Dating back to the 1850s, this was a modest establishment that was moved from building to building, but Burlington’s rapid growth in the 1950s and his ’60s necessitated a new purpose building.
The library he opened in 1968 and was renovated and expanded in the mid-1990s. Over the past two decades, the library has added computers, Wi-Fi, and a wealth of downloadable books, music, and videos to complement its physical collection.
It is also a community center with a few programs, from art appreciation to fairy tales and handicrafts.
Mill Pond Conservation Area
Less than a mile east of Town Common is Mill Pond Reservoir, in the center of a 140-acre protected area managed by the Burlington Conservation Commission.
Mill Pond is the largest single area managed by the organization, with a loop of approximately 2 miles past wetlands and spring ponds, through evergreen forest and around water.
The banks of the reservoirs provide excellent opportunities for spotting waterfowl during the summer and autumn migrations. Bumpheads, ring-necked ducks and blue-winged karakkjacks have already been sighted here.
The Burlington Players
This multi-award winning community theater company presents at the Park Playhouse in Burlington’s Overlook Park.
The Burlington Players are an all-volunteer group that provides a training system for new members looking to improve their performance and production skills.
In a typical season he has four productions, with recent highlights including The Bridges of Madison County, Women in Danger, Sweeney Her Todd, What Her Mother Taught Me, Farnsworth and the invention of
The Eastern Massachusetts Community Theaters Association (EMCT) has repeatedly recognized the group for its acting, directing, props, costume design and lighting. Burlington Players also runs a Children’s Theater Workshop program for students in grades 1 through her 7th.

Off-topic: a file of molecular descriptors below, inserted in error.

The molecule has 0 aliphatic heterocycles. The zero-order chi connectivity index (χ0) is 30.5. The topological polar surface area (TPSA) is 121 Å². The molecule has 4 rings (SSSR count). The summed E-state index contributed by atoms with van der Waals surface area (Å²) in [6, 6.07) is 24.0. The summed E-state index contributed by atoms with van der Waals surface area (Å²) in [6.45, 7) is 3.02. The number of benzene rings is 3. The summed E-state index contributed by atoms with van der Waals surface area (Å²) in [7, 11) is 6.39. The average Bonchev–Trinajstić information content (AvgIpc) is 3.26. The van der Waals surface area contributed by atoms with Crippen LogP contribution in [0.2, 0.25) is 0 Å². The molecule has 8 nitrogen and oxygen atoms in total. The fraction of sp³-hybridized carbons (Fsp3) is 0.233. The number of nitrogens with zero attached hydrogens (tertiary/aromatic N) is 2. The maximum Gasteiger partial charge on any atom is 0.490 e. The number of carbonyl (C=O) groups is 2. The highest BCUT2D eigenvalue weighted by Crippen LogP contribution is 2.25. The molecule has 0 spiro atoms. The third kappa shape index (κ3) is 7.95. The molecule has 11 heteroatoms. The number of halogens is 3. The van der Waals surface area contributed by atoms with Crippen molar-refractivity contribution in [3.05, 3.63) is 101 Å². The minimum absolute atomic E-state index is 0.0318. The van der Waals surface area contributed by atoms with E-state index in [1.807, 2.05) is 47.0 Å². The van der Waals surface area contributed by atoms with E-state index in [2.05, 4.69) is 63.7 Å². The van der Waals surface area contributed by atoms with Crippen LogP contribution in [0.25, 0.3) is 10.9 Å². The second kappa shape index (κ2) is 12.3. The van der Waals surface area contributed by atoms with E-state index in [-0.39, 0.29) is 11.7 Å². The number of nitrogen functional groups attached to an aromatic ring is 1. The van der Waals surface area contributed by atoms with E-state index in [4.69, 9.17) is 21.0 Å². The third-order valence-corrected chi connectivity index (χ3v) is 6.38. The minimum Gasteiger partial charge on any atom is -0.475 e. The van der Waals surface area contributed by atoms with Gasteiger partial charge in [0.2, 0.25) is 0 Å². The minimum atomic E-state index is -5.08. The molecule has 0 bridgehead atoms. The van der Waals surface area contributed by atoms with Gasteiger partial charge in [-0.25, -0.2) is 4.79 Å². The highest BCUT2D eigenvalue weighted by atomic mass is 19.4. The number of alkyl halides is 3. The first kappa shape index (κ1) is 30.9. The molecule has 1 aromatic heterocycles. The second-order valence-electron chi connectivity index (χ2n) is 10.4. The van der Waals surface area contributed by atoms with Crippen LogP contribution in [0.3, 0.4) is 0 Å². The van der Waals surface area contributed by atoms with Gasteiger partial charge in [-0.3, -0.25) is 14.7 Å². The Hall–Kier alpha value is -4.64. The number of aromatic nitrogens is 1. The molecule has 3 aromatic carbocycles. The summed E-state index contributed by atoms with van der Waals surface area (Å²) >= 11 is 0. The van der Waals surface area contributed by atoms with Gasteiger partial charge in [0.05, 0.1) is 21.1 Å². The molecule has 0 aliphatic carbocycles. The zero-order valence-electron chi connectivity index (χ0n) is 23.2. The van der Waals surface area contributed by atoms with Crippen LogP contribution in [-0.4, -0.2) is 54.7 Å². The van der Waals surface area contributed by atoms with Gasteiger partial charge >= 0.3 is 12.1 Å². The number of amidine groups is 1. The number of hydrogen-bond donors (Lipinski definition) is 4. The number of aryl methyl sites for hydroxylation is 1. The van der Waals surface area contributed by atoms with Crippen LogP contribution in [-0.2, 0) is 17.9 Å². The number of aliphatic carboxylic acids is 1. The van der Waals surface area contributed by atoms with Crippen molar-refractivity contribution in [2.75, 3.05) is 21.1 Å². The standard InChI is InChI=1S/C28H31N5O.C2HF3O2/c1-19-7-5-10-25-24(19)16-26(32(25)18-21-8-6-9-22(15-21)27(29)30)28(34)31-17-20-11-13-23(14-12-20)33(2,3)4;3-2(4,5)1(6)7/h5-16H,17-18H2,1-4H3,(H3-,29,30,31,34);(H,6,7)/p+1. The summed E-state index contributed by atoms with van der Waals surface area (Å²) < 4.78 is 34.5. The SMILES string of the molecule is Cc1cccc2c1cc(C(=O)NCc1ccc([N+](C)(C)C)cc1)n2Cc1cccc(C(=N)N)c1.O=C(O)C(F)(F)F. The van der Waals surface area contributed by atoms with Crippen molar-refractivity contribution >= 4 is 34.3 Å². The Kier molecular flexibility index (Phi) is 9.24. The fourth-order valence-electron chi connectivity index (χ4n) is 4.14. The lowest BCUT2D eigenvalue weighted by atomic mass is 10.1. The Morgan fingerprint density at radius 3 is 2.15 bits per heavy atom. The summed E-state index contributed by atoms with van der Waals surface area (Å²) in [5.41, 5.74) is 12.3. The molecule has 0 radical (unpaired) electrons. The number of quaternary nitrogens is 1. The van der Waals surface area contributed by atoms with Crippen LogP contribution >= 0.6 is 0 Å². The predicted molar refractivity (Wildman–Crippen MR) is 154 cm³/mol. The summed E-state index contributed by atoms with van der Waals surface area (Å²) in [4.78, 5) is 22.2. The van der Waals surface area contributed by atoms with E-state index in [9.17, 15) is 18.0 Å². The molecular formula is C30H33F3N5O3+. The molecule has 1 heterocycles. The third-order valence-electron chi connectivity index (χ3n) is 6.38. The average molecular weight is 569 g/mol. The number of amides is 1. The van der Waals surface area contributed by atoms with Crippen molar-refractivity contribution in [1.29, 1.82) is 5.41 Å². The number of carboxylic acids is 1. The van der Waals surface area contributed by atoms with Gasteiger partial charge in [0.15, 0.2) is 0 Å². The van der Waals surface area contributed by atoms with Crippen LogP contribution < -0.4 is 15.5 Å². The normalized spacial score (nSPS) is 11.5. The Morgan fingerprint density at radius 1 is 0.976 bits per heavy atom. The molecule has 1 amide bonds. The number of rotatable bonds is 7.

Meeting House of the Second Parish in Woburn (United Church of Christ, Congregational)
One of the oldest surviving religious buildings in Massachusetts is located in Burlington in the southwest corner of Simmons Park. When this church was built in his 1732, the area that would later become Burlington was still part of Woburn.
The Minutemen are known to have gathered here in his 1775, and the parishioner priesthood to strategically withdraw Samuel Adams, John Hancock, and Dorothy Quincy from Lexington on the night of April 19, 1775. person supported.
After renovations in 1846 and his 1888, the building is an interesting mix of Colonial, Greek and Colonial Revival styles.
Burlington Sculpture Park
Across Town Common on the east side is a newly launched art project as part of a long-term plan to reshape Burlington’s identity and extend its reputation beyond the mall.
The Sculpture Park Commission worked with the New England Sculptor Association to decorate this space with fascinating artwork.
When I compiled this list, there were 11 sculptures featuring artists from the Massachusetts and New England areas.
A standout piece was Joseph Ferguson’s Seraph, which featured blue glass panes designed to transform the ground after fresh snow on a sunny day.
The long-term plan is to have each piece installed for his two years, and there is ample green space around the Burlington Center for more sculptures.
Burlington Landlocked Forest